31-2-3044 Engle v. Paradise Pavers Pond Landscaping, LLC , N.J. Super. App. Div. (per curiam) (4 pp.)
Submitted by New Jersey Civil Lawyer, Jeffrey Hark.
New Jersey Appellate Division recently decided a case regarding a trip and fall on a negligently maintained sidewalk abutting from a piece of the property. The plaintiff fell on the sidewalk and was injured as a result. The plaintiff sued both the defendant and the defendant’s business, arguing that the defendant was running his business from home.
There were two important legal issues in the case. The first regards Tort Immunity for residential homeowner’s regarding natural sidewalk deficiencies. When a sidewalk becomes uneven through no actions by the homeowner and only through natural causes, the homeowner has immunity if someone is injured as a result of the sidewalk being uneven. This was the case here. The defendant had immunity to suit because the sidewalk became uneven through natural causes. However, if it was found that the defendant was running a business out of his residency, that would not be covered by the tort immunity, and the plaintiff could successfully sue the defendant’s business.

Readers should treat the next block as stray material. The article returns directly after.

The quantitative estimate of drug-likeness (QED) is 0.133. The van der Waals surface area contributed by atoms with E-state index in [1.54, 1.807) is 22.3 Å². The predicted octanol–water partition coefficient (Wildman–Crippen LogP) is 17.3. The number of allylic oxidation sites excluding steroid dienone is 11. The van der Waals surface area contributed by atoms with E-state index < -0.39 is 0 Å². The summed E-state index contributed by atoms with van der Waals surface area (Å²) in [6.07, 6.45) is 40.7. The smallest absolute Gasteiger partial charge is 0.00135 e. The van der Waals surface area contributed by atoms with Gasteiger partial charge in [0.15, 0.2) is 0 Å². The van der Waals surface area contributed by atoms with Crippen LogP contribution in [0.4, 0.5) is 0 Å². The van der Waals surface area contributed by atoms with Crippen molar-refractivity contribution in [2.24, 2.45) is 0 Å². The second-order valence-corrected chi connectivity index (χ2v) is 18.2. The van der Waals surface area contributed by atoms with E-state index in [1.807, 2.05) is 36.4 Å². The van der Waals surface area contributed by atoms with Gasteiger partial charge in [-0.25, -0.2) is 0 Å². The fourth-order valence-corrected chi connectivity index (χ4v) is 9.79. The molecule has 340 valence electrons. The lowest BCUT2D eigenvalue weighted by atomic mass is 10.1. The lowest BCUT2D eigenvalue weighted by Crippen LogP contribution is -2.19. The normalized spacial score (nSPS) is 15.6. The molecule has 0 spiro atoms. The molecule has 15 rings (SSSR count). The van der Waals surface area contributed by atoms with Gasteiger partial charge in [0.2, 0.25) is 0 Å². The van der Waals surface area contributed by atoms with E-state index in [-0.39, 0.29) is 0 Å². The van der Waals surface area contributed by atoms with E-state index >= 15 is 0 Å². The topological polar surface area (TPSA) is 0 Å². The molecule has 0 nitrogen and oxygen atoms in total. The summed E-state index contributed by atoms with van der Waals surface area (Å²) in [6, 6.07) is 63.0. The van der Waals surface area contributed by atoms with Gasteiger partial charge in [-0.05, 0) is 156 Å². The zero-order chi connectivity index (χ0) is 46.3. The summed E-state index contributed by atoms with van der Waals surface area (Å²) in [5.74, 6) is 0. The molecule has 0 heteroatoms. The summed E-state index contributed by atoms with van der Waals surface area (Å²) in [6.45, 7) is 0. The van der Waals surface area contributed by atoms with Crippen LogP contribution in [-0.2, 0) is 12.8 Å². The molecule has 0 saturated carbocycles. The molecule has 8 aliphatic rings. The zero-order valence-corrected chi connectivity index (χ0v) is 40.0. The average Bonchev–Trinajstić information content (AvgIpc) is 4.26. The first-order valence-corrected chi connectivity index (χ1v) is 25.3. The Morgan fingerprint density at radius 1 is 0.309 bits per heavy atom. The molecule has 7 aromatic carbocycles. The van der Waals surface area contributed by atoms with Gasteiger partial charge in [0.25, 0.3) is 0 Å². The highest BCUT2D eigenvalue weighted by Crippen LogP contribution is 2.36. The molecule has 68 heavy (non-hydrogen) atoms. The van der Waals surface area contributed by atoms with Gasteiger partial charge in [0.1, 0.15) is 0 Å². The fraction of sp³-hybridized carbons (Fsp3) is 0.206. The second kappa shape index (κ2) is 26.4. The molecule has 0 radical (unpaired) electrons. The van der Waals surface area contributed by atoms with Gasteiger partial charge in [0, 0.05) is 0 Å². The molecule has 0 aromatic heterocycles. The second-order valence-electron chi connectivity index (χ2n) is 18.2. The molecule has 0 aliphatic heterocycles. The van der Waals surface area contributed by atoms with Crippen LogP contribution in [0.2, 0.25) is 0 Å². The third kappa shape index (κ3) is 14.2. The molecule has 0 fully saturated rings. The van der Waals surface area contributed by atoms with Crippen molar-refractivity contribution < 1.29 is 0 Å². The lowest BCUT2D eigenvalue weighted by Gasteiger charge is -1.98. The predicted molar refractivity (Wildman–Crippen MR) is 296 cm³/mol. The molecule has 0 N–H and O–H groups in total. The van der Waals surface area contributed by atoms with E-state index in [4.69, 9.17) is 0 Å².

Although the defendant randomly placed a sign on the property’s lawn to generate business, routinely parked one of his trucks in front of the house, had an in-home telephone dedicated to customer calls, and the business website listed the property address, the business had no particular business location and the defendant rarely met customers at his home. The Court ruled that the defendant’s business was not the property’s predominant use, in fact it was almost exclusively used a residence.
The Court did not elaborate on when a residential property becomes a business. A good test would be the predominant use test, which looks to whether the property is mostly used as a business or as a residence. In order to avoid business liability in this sense, use your home as little as possible for business purposes.